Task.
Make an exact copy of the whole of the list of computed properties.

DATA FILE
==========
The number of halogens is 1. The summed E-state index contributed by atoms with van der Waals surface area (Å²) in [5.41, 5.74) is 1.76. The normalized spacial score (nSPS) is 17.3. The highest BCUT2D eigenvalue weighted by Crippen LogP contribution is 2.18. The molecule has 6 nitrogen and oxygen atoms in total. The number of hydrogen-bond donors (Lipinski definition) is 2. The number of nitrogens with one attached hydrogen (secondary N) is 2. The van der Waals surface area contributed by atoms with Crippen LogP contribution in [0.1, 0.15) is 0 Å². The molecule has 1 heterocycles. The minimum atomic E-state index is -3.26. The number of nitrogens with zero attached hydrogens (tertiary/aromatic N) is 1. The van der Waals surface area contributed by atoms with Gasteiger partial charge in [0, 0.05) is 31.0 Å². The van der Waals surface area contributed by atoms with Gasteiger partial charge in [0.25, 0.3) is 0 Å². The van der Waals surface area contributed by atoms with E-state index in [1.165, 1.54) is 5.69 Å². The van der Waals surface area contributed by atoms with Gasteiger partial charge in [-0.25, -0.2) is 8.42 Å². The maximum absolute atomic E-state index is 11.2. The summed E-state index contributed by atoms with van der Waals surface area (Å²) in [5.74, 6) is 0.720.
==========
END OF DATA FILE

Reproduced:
The number of halogens is 1. The summed E-state index contributed by atoms with van der Waals surface area (Å²) in [5.41, 5.74) is 1.76. The normalized spacial score (nSPS) is 17.3. The highest BCUT2D eigenvalue weighted by Crippen LogP contribution is 2.18. The molecule has 6 nitrogen and oxygen atoms in total. The number of hydrogen-bond donors (Lipinski definition) is 2. The number of nitrogens with one attached hydrogen (secondary N) is 2. The van der Waals surface area contributed by atoms with Crippen LogP contribution in [0.1, 0.15) is 0 Å². The molecule has 1 heterocycles. The minimum atomic E-state index is -3.26. The number of nitrogens with zero attached hydrogens (tertiary/aromatic N) is 1. The van der Waals surface area contributed by atoms with Gasteiger partial charge in [0, 0.05) is 31.0 Å². The van der Waals surface area contributed by atoms with Gasteiger partial charge in [0.25, 0.3) is 0 Å². The van der Waals surface area contributed by atoms with E-state index in [1.165, 1.54) is 5.69 Å². The van der Waals surface area contributed by atoms with Gasteiger partial charge in [-0.25, -0.2) is 8.42 Å². The maximum absolute atomic E-state index is 11.2. The summed E-state index contributed by atoms with van der Waals surface area (Å²) in [5.74, 6) is 0.720.